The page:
Global Geopolitical Series: Trump-Xi consensus reached on trade but statements differ

TRADE WAR: Europe and Asia stock markets higher as China and US agree CEASEFIRE

After a two-and-a-half hour dinner with Chinese President Xi Jinping (習近平) on Saturday in Buenos Aires, Trump agreed to postpone an increase in the tariff rate on US$200 billion worth of Chinese imports to 25 percent from 10 percent that was scheduled for January 1.

The trade war has taken a toll on auto companies that manufacture in the USA, with the makers of Mercedes-Benz and its rival BMW both warning of lower profits this year as tariffs forced them to hike prices in China. We make the finest and cleanest product in the World, and that is what China wants.

The increases come after the U.S. and China said they had agreed to not increase tariffs for 90 days to allow for talks.

"While the Xi-Trump dinner has clearly improved the tone of the U.S".

Yet reaching a permanent peace will hardly be easy.

These sales irk China because they directly conflict with Beijing's long-standing policy that there is only one Chinese government, and Taiwan is merely a breakaway province that will inevitably be reunited with the mainland.

But the White House also said the existing 10 percent tariffs on $200 billion worth of Chinese goods would be lifted to 25 percent if no deal was reached within 90 days, once again setting the clock ticking.

According to the agreement, the United States and China will not increase or introduce new tariffs for 90 days.

The truce, agreed on Friday (30 November) by USA president Donald Trump and China's president Xi Jinping, has been welcomed by U.S. associations representing apparel and footwear brands and retailers.

The US and China have been embroiled in a trade war this year which has seen the US hit China with tariffs on $250bn (£195.9bn) worth of goods since July, and China retaliate with duties on some $110bn of US goods over the same period.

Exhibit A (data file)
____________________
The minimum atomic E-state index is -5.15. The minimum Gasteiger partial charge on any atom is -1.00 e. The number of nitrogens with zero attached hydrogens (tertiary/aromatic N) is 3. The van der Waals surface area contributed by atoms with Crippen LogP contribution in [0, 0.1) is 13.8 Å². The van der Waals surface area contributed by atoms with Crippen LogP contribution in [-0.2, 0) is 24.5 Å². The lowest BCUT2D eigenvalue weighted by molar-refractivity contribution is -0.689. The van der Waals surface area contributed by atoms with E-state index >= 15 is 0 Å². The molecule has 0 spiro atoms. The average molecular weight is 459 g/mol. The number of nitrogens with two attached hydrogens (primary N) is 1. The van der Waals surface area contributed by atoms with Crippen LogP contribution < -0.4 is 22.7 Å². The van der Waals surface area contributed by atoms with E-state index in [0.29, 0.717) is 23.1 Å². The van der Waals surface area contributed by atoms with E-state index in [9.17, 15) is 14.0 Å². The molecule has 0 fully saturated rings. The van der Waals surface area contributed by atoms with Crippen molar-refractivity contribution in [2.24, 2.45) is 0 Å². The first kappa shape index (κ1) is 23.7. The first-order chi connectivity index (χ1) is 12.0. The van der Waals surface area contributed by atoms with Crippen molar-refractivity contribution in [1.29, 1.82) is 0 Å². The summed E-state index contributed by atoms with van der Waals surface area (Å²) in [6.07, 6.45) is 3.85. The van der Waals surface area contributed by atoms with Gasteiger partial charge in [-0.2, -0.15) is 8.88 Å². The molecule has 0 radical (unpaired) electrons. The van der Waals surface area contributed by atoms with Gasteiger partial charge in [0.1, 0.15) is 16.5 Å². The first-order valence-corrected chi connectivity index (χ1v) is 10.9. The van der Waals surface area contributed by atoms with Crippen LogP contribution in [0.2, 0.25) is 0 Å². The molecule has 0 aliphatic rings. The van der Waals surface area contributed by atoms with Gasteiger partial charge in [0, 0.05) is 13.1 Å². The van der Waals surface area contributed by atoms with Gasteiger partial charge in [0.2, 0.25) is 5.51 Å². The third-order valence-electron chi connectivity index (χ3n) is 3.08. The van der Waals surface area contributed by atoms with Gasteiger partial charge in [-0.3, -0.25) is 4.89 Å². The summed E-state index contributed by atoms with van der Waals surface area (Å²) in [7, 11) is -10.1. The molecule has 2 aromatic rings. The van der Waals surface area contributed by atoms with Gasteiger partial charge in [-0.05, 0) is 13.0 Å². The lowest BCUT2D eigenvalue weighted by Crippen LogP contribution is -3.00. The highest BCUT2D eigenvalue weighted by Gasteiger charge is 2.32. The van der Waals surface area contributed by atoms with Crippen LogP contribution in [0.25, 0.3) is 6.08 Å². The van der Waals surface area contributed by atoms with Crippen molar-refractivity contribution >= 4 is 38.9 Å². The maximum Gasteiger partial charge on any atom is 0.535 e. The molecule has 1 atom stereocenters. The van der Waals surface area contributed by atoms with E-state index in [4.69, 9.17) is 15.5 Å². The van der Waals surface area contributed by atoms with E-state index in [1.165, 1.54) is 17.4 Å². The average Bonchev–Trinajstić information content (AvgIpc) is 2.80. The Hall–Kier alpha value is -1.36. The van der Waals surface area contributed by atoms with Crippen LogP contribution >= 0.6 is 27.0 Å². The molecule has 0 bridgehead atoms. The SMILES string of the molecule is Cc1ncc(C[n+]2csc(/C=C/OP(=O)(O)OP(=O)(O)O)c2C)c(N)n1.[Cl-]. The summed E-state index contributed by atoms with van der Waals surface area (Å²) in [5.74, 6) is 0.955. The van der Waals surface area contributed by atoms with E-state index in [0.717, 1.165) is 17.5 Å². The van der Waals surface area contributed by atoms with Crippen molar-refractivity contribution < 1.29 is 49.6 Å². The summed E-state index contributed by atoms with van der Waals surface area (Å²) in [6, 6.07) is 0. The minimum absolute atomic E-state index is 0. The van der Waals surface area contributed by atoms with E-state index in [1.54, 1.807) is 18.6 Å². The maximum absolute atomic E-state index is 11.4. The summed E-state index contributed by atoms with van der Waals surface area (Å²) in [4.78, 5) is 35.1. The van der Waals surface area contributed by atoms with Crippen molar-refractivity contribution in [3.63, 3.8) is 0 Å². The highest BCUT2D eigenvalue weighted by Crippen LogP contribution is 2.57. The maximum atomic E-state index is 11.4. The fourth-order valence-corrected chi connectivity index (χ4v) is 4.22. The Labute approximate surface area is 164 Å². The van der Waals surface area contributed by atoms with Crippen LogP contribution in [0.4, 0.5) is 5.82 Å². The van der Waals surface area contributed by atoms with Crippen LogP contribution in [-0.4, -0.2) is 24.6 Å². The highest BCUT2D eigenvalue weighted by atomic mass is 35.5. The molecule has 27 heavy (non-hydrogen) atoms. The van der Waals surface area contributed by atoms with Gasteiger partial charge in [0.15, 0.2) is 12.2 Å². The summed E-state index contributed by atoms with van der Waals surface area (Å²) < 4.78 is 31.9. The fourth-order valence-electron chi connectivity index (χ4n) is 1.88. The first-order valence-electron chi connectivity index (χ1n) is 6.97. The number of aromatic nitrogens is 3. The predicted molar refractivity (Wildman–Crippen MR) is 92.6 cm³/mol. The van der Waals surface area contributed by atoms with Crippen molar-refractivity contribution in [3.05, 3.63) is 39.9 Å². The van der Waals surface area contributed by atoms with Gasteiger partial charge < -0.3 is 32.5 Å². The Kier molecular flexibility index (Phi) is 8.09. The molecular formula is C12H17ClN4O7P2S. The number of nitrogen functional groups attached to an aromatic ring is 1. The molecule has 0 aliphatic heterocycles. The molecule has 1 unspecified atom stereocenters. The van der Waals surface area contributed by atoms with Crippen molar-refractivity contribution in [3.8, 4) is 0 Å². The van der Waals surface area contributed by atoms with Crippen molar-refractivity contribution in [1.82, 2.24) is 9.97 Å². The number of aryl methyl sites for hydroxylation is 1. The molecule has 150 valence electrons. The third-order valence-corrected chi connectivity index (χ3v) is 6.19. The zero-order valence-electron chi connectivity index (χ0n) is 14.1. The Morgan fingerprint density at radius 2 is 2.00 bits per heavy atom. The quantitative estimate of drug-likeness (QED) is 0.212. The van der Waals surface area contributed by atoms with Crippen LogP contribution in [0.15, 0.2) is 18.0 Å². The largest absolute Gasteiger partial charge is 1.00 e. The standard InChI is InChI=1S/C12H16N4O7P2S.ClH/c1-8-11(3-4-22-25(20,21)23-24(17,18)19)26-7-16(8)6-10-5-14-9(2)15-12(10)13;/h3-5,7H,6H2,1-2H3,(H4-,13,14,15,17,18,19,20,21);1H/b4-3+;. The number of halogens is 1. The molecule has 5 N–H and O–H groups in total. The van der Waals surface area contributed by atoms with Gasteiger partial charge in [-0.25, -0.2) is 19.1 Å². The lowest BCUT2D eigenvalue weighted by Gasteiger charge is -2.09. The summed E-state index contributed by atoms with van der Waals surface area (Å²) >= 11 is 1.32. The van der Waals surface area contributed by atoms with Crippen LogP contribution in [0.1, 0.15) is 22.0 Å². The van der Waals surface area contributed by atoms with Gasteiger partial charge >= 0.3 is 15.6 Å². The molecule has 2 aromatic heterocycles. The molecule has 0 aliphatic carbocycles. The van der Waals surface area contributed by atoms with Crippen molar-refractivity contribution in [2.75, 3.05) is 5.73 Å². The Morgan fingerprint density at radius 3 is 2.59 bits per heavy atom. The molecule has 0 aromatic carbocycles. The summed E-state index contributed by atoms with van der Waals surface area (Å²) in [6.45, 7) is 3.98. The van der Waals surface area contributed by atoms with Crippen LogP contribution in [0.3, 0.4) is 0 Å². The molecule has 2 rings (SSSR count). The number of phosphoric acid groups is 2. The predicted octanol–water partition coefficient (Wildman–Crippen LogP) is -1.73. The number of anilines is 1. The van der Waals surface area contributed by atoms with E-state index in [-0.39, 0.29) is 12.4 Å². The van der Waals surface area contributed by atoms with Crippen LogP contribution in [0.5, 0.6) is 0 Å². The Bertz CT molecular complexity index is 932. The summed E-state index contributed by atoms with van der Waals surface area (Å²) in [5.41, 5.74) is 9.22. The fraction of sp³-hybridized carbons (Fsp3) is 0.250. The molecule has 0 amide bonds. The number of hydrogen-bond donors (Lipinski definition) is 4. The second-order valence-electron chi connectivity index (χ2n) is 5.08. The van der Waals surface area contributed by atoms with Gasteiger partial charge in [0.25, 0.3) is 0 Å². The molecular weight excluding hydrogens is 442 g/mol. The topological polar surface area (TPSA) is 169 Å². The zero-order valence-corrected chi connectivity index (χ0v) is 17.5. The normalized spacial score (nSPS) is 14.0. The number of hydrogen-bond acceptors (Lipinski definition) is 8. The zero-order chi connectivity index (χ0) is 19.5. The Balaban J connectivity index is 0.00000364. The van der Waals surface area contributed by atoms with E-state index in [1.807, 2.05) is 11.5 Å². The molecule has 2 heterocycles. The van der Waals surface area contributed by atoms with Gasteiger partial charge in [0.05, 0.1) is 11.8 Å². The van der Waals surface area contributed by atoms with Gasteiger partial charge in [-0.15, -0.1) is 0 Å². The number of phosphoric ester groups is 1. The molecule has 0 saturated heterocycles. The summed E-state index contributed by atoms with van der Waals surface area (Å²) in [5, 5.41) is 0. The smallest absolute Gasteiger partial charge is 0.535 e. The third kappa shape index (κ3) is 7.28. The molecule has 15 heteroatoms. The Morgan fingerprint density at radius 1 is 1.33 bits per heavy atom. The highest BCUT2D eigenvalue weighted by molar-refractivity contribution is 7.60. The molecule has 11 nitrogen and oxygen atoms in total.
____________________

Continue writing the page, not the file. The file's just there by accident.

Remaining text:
President Donald Trump said in a late-night tweet that China has agreed to "reduce and remove" tariffs on imported American-made cars, a claim that wasn't immediately confirmed by Beijing.

Chinese regulators did not respond to requests for comment on Trump's tweet on autos tariffs.

But can China be trusted?

The trade war has seen the USA and China hit each other with escalating tariffs in an attempt to make their domestically made goods more competitive. The Trump administration is "going to have to decide how much progress they need in order to define it as a win".

Parag Khanna, founder of the FutureMap consultancy and author of the forthcoming book "The Future is Asian", noted that in speeches to domestic Chinese audiences, Xi is still promoting the economic self-reliance that Made in China 2025 symbolizes.

"Trump's latest tweets this morning, which touted the benefits of the agreement for USA farmers and his own prowess as a dealmaker, suggest he will be reluctant to walk away from negotiations for a second time", he said.

That's because for China, Trump's trade war has never been only - or even mainly - about trade.

The president also touted an agreement with China to reduce tariffs on cars entering China from the United States.

The healthy increases paved the way for sharp rises on European and U.S. exchanges later on Monday with futures trade seeing the FTSE100 opening up by 1.6% and the Dow Jones industrial average on Wall Street expected to leap 2%.

In the meantime, just as Trump dialed back the drama on one trade front over the weekend, he magnified the tension on another.



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